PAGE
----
The Edmonton Oilers and their fans can breathe a huge sigh of relief after the team announced they had finally signed restricted free agent Leon Draisaitl to a contract. The deal, as you’ve probably read, is an eight-year deal worth an $8.5 million AAV. This ends months of speculation of a predatory offer sheet or trade.
Remember, earlier this summer, that there were rumors of a potential $9.8 million per season offer sheet. As TSN’s Ryan Rishaug pointed out, the offer sheet would’ve forced the Oilers to pay nearly $23 million for Connor McDavid and Draisaitl, or risk losing the latter. In the end, the Oilers ended up spending a combined $21 million for both players.
There was no trade, as suggested by NHL Analyst Brian Lawton — Edmonton just bit the bullet instead. With both players now signed, the Oilers have one of the most dynamic duos in the NHL under contract for the next eight years. It’s safe to say the Oilers Stanley Cup window is fully open in a win-now state.
Liut Deserves Praise For Draisaitl Deal
As I wrote on July 1, there was no way the Oilers and general manager Peter Chiarelli were foolish enough to trade Draisaitl. The 21-year-old scored 50 goals and 137 points in 191 games over his entry-level contract. Even then, 128 of those points came over the last two seasons. Last season, Draisaitl finished eighth in league scoring with 77 points and was dynamite in the playoffs.
Add up those numbers, and suddenly you have a guy that scored 93 points in 95 games. Draisaitl emerged as one of the top ten players in the world. Thus, the initial asking price in negotiations was naturally going to skyrocket. The rumors of analysts saying the Oilers should either trade him or that another team should offer-sheet him became asinine.
Chiarelli, a GM who plays his cards close to the vest, had to deny the trade rumors at one point emphatically. In all honesty, Mike Liut, Draisaitl’s agent, played the media like a fiddle. Luit, who works for Octagon Sports & Entertainment, used to work in close collaboration with Lawton back when the latter was a player agent.
All the rumored threats of offer-sheets and trade inquiries, in one way or another, can be traced back to Lawton’s set of tweets. So, were the rumors true or was Liut using the media to position his client into a better deal?
All props for this extension should go to Liut. He was astute enough to know Draisaitl could be better than the 51 points he had in 2015-16 and capitalized. Last summer the window for negotiations on a Draisaitl extension opened on July 1.
Back then the cap comparables for Draisaitl were what Aleksander Barkov got from the Florida Panthers. Barkov signed a six-year deal worth $35.4 million ($5.9 million AAV). Looking back now that would’ve been a bargain deal for the Oilers. Is it Chiarelli’s fault for not pushing more aggressively last summer, or did Liut just play his cards better?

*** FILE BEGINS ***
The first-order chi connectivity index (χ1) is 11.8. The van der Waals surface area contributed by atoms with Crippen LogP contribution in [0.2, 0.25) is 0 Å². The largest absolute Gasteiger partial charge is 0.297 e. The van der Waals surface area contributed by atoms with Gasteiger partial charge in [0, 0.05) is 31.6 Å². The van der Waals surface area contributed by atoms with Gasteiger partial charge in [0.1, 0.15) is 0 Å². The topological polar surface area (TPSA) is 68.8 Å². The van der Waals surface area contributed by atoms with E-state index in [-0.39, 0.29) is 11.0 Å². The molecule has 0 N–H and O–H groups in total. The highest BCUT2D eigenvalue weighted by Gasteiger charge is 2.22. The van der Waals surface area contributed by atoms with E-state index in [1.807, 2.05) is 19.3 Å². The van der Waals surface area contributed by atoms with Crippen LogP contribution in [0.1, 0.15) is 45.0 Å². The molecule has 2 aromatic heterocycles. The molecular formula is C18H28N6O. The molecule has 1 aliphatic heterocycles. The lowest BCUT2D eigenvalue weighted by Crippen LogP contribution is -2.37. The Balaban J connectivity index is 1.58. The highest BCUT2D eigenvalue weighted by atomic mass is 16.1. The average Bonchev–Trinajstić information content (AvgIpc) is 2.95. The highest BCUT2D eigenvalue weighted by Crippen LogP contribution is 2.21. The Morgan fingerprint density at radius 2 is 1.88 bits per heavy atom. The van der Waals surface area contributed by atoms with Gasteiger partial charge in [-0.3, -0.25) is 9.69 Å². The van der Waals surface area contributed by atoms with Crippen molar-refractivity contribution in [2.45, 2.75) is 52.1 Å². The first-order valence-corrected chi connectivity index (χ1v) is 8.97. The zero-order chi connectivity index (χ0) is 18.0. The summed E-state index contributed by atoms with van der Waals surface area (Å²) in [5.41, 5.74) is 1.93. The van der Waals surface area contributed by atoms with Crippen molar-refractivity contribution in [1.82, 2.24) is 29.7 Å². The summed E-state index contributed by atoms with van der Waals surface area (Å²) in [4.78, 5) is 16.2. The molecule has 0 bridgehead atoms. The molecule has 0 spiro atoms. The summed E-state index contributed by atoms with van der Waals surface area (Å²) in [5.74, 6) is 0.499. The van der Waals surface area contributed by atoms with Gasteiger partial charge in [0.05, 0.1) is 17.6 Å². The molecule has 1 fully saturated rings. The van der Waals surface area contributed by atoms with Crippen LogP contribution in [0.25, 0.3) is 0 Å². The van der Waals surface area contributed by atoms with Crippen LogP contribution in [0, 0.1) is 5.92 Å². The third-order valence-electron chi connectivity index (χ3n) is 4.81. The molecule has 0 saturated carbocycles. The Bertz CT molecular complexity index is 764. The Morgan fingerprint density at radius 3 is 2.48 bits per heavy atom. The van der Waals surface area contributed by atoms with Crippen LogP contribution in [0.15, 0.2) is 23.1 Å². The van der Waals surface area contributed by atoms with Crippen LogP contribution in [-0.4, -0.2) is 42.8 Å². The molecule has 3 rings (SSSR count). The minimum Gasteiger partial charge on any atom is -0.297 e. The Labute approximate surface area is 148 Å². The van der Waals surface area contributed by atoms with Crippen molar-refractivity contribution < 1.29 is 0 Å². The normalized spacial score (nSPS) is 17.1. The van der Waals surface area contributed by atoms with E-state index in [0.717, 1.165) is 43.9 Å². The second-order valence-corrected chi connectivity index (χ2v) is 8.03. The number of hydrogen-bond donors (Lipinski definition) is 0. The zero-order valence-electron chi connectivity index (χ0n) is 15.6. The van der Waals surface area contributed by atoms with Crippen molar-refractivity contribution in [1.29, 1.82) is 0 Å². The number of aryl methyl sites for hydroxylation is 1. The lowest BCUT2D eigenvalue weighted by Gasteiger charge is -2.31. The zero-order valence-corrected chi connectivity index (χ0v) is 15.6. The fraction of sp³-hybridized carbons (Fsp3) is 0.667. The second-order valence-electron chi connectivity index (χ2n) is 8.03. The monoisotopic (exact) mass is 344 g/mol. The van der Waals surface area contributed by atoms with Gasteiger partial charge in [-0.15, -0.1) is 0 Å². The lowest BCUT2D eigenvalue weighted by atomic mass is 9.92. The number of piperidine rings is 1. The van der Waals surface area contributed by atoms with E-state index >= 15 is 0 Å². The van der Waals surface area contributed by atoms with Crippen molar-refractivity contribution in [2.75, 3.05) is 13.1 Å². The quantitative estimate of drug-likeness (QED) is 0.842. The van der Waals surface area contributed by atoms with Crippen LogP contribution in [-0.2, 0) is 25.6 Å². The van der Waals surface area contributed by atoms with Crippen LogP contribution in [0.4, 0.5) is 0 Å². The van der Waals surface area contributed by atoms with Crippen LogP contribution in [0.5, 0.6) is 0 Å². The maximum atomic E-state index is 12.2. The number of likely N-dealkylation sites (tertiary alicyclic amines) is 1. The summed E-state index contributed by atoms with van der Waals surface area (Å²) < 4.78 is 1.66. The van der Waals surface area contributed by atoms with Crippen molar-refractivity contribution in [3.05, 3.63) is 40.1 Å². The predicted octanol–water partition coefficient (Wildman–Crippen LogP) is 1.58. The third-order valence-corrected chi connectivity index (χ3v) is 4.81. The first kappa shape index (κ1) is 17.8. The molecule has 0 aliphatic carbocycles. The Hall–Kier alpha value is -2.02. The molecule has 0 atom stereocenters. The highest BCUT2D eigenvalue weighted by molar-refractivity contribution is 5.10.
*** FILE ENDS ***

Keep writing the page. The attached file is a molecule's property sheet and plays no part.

Oilers Have a Salary Cap Dilemma
It’s no secret that Edmonton’s now walked into a relatively tight situation with the salary cap. The projected cap space for the Oilers is $8.3 million dollars this season. McDavid’s extension doesn’t kick in until next season (2018-19). So how exactly are the Oilers going to keep everyone together and make a run for the Stanley Cup? The answer is that they can’t keep everyone, and someone is getting traded.
With $21 million tied up in two star players, Chiarelli now must trim the fat from a supporting cast of top-six forwards and a top-four defense that equals $33.7 million. Included in that group are Ryan Nugent Hopkins, Milan Lucic, Patrick Maroon and Ryan Strome (for argument’s sake). Maroon and Strome are both up for deals this summer, so their respective cap hits will rise.
Both Oscar Klefbom and Adam Larsson are signed long-term to cap friendly deals, so neither of them should be moved. That leaves a decision between Andrej Sekera and Kris Russell being the two cap casualties on defense. That said, Sekera was an integral part of the Oilers blueline over the last two seasons. Remember that Russell signing? It’s probably under a whole other level of scrutiny now.
In the long-term, it just doesn’t make sense for the Oilers to keep one of the big ticket guys around. Unless the cap exponentially rises next summer, someone’s getting traded. If I were a betting man, I’d put my money on the Chiarelli exploring his options on Nugent-Hopkins. The 24-year-old carries a $6 million cap hit for four seasons (including 2017-18) and has struggled offensively. Defensively, Nugent-Hopkins earns plenty of praise, but is it enough to warrant that kind of price tag?
Chiarelli already traded Jordan Eberle this summer to the New York Islanders for Ryan Strome. The hope is that Strome provides offense for a much more digestible cap hit than Eberle’s $6 million tag. The Oilers GM will likely have to find a similar deal for Nugent-Hopkins as well.
For all this to work, Edmonton is going to have to hope and pray that Jesse Puljujarvi, Anton Slepyshev and Drake Caggiula all take forward strides this season. Chiarelli needs to surround his two biggest stars with a depth of talent if they’re ever going to win a Stanley Cup.
For everyone who’s complaining about the Draisaitl price tag, it’s the going rate for top end talent in today’s NHL. Still individuals don’t win championships, it’s the team that’s built around them that does.
If the Oilers are going to bring Edmonton its first Stanley Cup since 1990, Chiarelli will have to find a way to manage his cap. It was his undoing in Boston, and he’ll have to prevent it from happening again in Edmonton. Regardless strap on your boots because this team is ready to make some major noise in 2017-18.